Software platforms actually gives us some nice hints as to how to roast your chicken and egg problem. Let’s look a bit at the history of personal computer software platforms in the years since the IBM-PC came out; maybe we’ll discover something!

Most people think that the IBM-PC required PC-DOS. Not true. When the IBM-PC first came out, you had a choice of three operating systems: PC-DOS, XENIX (a wimpy 8 bit version of UNIX published by, and I am not making this up, Microsoft), and something called UCSD P-System, which was, if you can believe this, just like Java: nice, slow, portable bytecodes, about 20 years before Java.

Now, most people have never heard of XENIX or UCSD’s weirdo stuff. You kids today probably think that this is because Microsoft took over the market for dinky operating systems through marketing muscle or something. Absolutely not true; Microsoft was tiny in those days. The company with the marketing muscle was Digital Research, which had a different operating system.  So, why was PC-DOS the winner of the three way race?

Before the PC, the only real operating system you could get was CP/M, although the market for CP/M based computers, which cost about $10,000, was too small. They were cranky and expensive and not very user friendly. But those who did buy them, did so to use as word processors, because you could get a pretty good word processor called WordStar for CP/M, and the Apple II just could not do word processing (it didn’t have lower case, to begin with).

Now, here’s a little known fact: even DOS 1.0 was designed with a CP/M backwards compatibility mode built in. Not only did it have its own spiffy new programming interface, known to hard core programmers as INT 21, but it fully supported the old CP/M programming interface. It could almost run CP/M software. In fact,  WordStar was ported to DOS by changing one single byte in the code. (Real Programmers can tell you what that byte was, I’ve long since forgotten).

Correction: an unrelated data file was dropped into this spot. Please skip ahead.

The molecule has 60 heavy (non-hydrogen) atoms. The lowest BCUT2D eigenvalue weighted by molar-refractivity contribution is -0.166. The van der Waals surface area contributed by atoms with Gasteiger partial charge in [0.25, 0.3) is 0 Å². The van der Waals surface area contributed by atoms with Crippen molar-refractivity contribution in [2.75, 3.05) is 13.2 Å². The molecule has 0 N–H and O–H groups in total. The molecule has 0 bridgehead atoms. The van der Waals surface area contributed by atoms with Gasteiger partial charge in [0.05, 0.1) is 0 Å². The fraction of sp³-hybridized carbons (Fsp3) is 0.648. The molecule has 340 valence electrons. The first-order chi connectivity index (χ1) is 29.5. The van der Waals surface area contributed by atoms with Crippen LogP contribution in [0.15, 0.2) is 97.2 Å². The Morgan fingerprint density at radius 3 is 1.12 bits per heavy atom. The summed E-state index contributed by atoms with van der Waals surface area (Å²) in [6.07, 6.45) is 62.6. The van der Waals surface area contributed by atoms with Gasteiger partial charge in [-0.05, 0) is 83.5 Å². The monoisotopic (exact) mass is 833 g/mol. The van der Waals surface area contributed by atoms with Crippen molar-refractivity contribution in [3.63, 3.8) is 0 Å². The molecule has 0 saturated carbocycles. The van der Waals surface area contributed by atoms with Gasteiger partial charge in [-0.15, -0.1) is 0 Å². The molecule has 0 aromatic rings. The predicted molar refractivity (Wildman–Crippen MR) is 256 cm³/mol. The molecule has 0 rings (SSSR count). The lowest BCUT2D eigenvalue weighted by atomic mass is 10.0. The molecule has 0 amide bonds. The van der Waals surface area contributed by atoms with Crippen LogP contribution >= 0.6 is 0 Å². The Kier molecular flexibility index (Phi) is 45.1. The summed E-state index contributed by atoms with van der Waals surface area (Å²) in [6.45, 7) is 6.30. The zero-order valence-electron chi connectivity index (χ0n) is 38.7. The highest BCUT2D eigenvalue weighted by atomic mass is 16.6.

That bears mentioning again. WordStar was ported to DOS by changing one single byte in the code.  Let that sink in.


Got it?

DOS was popular because it had software from day one. And it had software because Tim Paterson had thought to include a CP/M compatibility feature in it, because way back in the dark ages somebody was smart about chicken and egg problems.

Fast forward. In the entire history of the PC platform, there have only been two major paradigm shifts that took along almost every PC user: we all switched to Windows 3.x, and then we all switched to Windows 95. Only a tiny number of people ever switched to anything else on the way. Microsoft conspiracy to take over the world? Fine, you’re welcome to think that. I think it’s for another, more interesting reason, which just comes back to the chicken and the egg.

We all switched to Windows 3.x. The important clue in that sentence is the 3. Why didn’t we all switch to Windows 1.0? Or Windows 2.0?  Or Windows 286 or Windows 386 which followed? Is it because it takes Microsoft five releases to “get it right”? No.